Departing Mayor Crombie sees a bright, independent future for Mississauga


Published January 10, 2024 at 2:38 pm

Mayor Bonnie Crombie's last meeting in council chambers in Mississauga Jan. 10 2024
Mayor Bonnie Crombie says goodbye to Mississauga at Wednesday's meeting of general committee, her final meeting inside council chambers.

In saying goodbye — again — to Mississauga councillors, city staff and residents of Canada’s seventh-largest city, an impassioned Mayor Bonnie Crombie spoke today about everything from shinny hockey to her iconic predecessor Hazel McCallion to the person who’ll succeed her in the mayor’s seat.

The third-term Mississauga mayor, who took the helm from a supportive McCallion in 2014, also spoke about many other things and offered thanks to numerous people as she took part in her final meeting inside council chambers before she’ll head to Queen’s Park in Toronto to officially begin her full-time duties as leader of the Ontario Liberal Party.

Crombie was successful in her bid for the provincial Liberal leadership, winning the election in early December.

The remarks from Crombie, 63, whose last day on the job in Mississauga is this Friday, can best be described as part trip down fond memory lane, part optimistic vision for Mississauga’s future.

“It has been the experience of a lifetime and, quite honestly, it is an honour to serve with you and serve this incredible city,” began Crombie in her farewell to councillors and senior City of Mississauga staff. “It’s an honour of a lifetime and I’ll never forget it. It was always my life mission to serve; like many of you, I still believe that politics is a noble profession and that you give it your all, as I do.”

After being involved in federal politics in Mississauga, in which she served as MP for Streetsville from 2008 to 2011, Crombie jumped into the municipal arena right afterwards — at the prompting of “Hurricane Hazel.”

McCallion, who had occupied the Mississauga mayor’s seat since 1978, was typically direct in her attempt — successful as it turned out — to pull Crombie toward local politics.

As Crombie recounted earlier today, McCallion showed up at her federal election night party and suggested she take a shot at Mississauga city council.

“You’ve been a good MP, but there’s an opening on my council and I think you should put your name in,” Crombie recalled McCallion telling her more than a dozen years ago.

After giving it consideration, Crombie said she made the big move.

“I saw it as another opportunity to serve my city and the people I love and continue to do the work on the ground,” Crombie said of her move to municipal politics.

At her final meeting inside council chambers, Mississauga Mayor Bonnie Crombie spoke about what the job meant to her and what the future holds for Canada’s seventh-largest city.

Crombie won a 2011 byelection in Ward 5, narrowly defeating current ward councillor Carolyn Parrish in the battle to succeed Eve Adams.

“And what I learned, the difference between federal and municipal politics is, boy, we get things done and we get it done faster,” Crombie said. “And it’s really where the rubber hits the road. It’s the issues that people care about, that are nearest and dearest to their hearts.”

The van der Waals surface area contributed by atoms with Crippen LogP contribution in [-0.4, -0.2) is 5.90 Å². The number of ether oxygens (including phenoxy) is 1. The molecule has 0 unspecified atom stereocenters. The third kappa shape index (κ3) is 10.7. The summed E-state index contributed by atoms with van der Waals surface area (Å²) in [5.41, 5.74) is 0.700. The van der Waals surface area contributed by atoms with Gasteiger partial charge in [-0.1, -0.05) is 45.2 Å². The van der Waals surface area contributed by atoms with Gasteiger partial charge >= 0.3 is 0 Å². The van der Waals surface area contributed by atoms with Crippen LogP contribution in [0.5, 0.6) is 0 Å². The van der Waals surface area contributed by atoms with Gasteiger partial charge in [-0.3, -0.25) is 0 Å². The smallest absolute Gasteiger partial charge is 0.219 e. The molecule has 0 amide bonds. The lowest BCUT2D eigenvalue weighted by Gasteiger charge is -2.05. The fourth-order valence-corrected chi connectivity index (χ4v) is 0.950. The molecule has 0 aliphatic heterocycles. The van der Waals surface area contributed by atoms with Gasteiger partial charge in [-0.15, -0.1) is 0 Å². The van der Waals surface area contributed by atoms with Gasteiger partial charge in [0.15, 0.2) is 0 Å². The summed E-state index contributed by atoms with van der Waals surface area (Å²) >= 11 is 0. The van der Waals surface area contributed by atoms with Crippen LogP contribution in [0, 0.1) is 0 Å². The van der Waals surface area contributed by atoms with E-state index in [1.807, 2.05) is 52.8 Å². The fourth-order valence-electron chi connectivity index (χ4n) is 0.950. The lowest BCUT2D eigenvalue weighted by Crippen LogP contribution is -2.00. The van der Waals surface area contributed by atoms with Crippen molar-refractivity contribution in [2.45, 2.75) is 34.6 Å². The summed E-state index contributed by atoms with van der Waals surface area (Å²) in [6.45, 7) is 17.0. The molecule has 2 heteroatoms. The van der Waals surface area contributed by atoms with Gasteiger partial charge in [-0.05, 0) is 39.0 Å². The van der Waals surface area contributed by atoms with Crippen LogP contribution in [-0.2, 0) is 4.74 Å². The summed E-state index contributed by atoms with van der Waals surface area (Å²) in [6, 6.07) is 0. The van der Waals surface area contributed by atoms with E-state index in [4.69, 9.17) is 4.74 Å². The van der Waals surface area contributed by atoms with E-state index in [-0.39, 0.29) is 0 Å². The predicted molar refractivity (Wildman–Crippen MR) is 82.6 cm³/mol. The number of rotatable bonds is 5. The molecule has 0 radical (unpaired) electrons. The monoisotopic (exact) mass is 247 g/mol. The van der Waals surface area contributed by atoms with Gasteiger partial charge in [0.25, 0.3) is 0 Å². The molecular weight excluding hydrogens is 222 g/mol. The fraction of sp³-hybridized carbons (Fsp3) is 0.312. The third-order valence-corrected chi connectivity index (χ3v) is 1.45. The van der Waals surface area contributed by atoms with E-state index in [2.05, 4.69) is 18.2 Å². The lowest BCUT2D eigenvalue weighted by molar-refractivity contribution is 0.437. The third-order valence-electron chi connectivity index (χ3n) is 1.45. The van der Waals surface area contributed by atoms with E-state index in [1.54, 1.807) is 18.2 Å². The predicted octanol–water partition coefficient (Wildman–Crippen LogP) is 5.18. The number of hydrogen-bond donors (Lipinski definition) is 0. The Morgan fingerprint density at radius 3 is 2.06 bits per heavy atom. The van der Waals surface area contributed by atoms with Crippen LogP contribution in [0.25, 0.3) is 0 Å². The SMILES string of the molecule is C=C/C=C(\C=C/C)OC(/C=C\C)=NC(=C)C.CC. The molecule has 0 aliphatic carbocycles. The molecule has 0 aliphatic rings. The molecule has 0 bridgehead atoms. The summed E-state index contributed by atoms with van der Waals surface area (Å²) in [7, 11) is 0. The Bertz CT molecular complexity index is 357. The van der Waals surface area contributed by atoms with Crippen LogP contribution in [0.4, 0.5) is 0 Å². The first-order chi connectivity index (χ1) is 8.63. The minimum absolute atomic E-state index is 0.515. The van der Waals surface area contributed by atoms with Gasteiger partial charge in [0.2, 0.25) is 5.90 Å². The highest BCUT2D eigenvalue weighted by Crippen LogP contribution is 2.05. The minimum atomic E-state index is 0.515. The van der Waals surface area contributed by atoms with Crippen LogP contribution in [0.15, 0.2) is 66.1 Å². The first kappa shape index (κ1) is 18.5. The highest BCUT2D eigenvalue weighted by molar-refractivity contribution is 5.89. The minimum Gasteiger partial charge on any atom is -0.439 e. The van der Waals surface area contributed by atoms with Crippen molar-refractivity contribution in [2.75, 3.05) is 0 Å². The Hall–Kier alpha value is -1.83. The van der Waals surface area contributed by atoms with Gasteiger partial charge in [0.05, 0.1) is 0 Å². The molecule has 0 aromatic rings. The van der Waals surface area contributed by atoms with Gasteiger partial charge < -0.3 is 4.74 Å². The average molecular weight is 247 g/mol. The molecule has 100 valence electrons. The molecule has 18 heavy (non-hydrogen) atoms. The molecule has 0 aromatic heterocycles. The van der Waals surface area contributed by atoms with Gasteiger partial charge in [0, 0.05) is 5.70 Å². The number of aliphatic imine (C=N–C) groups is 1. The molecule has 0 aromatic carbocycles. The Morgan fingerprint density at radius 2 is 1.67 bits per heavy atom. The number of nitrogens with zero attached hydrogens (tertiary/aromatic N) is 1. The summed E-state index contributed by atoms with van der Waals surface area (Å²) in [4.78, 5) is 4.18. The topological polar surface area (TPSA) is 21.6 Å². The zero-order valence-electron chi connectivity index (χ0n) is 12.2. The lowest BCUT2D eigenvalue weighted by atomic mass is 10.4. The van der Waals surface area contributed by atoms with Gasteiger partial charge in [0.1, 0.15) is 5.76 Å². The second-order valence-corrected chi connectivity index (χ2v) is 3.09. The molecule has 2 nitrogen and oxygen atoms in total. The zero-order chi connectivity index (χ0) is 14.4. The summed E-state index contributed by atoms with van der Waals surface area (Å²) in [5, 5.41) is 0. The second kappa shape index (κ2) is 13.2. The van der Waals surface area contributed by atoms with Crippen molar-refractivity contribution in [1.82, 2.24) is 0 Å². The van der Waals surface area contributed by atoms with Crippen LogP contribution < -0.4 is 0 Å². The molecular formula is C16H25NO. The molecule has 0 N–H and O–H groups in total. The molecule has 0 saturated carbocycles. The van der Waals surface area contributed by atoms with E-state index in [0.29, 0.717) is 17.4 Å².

Mississauga’s departing mayor said during her time serving Ward 5, she was as proud of helping to bring the first new BIA to the Malton area as she was of helping to create a low-cost shinny hockey league for the community.

As she looks forward, Crombie said she sees good things on the horizon for Mississauga, including what she predicts will be an eventual — and necessary — political split from the Region of Peel. That reorganization seemed to be a done deal up until about one month ago, when suddenly it wasn’t.

She added she’s confident that whomever succeeds her in the mayor’s seat — so far, councillors Parrish and Stephen Dasko have announced they’ll run in an upcoming byelection — will get the full support of council and others.

And it’s a council that’s remarkably different in its makeup than most of the councils that have come before, Crombie pointed out.

“I’m looking at you (councillors) and you are perhaps the youngest, most diverse council I’ve sat with, and that was something we’d been striving for…because we knew we didn’t have a lens to the different cultural communities here in Mississauga,” Crombie said. “We had long-standing, very committed councillors, but not a lot of diversity, and boy that’s changed over the years and I’m so proud of you.”

Crombie concluded her remarks by saying she feels a profound sense of gratitude toward city councillors and staff with whom she’s served the past 12 years.

Additionally, she’s optimistic for Mississauga’s future as the city celebrates its 50th anniversary in 2024.

“We’re going to continue to grow and continue to be the envy of the world…especially with our beautiful waterfront development, the downtown redevelopment, the growth that’s coming and we’re building a more welcoming, inclusive city,” Crombie said before signing off.

“I know this momentum we’ve built will propel us to even greater heights.”

A recent interview with Mayor Bonnie Crombie.

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